English language is used everywhere all over the world. It is a common language and one of the most spoken languages anywhere. Most of humanity reads books or articles on their free time and it is not a surprise that English speaking nations as well as others register books as well. The difference although, is that English speaking literature had the most significantly complex and celebrated poets, which is why people around the world, English speaking or not push to understand their poems and plays.
English as a mother tongue is directly related to English as a literature. It is related because as life progresses and as a human continues to study and speak the English language he/she will want to also read about it as well. Reading is a form of studying and literature is a form of expanding your mind to new ideas. Literature then becomes as a form of learning new ideas and expanding one’s thought process. While reading Shakespeare or Milton you might find yourself looking up hard words to understand, when not priorly being exposed to these words on a daily basis. Through learning these new words you begin to understand what imagination is and how to use it. Frye continues to tell us that the language of literature is our way of becoming a part of the world of imagination, or the world we would like to have and in turn this language helps us produce poetry, which directly connects us to other forms of art which is imagination as well. Frye teaches us that English language and the language of literature helps us bond closely our personal imagination and experience with that of the outside world, which is why he calls his book the motive for metaphor, because through this process we are using a metaphor to relate our experiences and imagination with the real world.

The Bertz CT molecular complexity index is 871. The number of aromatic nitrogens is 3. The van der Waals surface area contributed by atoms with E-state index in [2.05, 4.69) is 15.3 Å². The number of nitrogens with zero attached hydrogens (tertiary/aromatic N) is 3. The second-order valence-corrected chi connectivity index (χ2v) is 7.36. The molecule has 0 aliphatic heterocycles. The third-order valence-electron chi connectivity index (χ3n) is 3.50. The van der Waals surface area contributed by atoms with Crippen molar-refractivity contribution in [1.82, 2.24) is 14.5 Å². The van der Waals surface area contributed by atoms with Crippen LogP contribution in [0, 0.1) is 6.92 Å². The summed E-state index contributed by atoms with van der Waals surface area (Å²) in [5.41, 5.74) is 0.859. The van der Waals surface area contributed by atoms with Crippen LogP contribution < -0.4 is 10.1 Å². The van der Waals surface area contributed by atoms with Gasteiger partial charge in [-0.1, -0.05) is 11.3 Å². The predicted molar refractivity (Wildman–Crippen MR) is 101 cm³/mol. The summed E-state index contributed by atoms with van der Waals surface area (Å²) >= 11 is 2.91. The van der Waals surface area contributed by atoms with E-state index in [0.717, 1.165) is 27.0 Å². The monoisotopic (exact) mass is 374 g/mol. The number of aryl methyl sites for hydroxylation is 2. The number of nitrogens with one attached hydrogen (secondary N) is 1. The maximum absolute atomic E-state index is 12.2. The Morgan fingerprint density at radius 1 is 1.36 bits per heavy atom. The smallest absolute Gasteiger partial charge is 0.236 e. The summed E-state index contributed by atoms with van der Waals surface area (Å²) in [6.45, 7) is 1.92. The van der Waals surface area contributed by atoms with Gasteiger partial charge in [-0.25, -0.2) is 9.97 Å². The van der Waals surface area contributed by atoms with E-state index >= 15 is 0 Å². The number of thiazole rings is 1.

Studying literature is very important and provides humanity with an abundant amount of social value, intelligence and a better approach with dealing with everyday scenarios.
Citations: Study Guide for The Educated Imagination. (2010, December 4). Reading presented at Study Guide for The Educated Imagination in United States. Retrieved December 07, 2010, from http://www.u.arizona.edu/~willard/195b/studyguide.php3 The Motive for Metaphor. (2010). In M. G. Birchette, B. Braid, W. Burgos, A. J. DiMaio, & A. W. Grose (Eds.), The idea of the human: reading anthology (p. 305). [S.l.]: Copley Custom Textbooks. (Original work published 1964)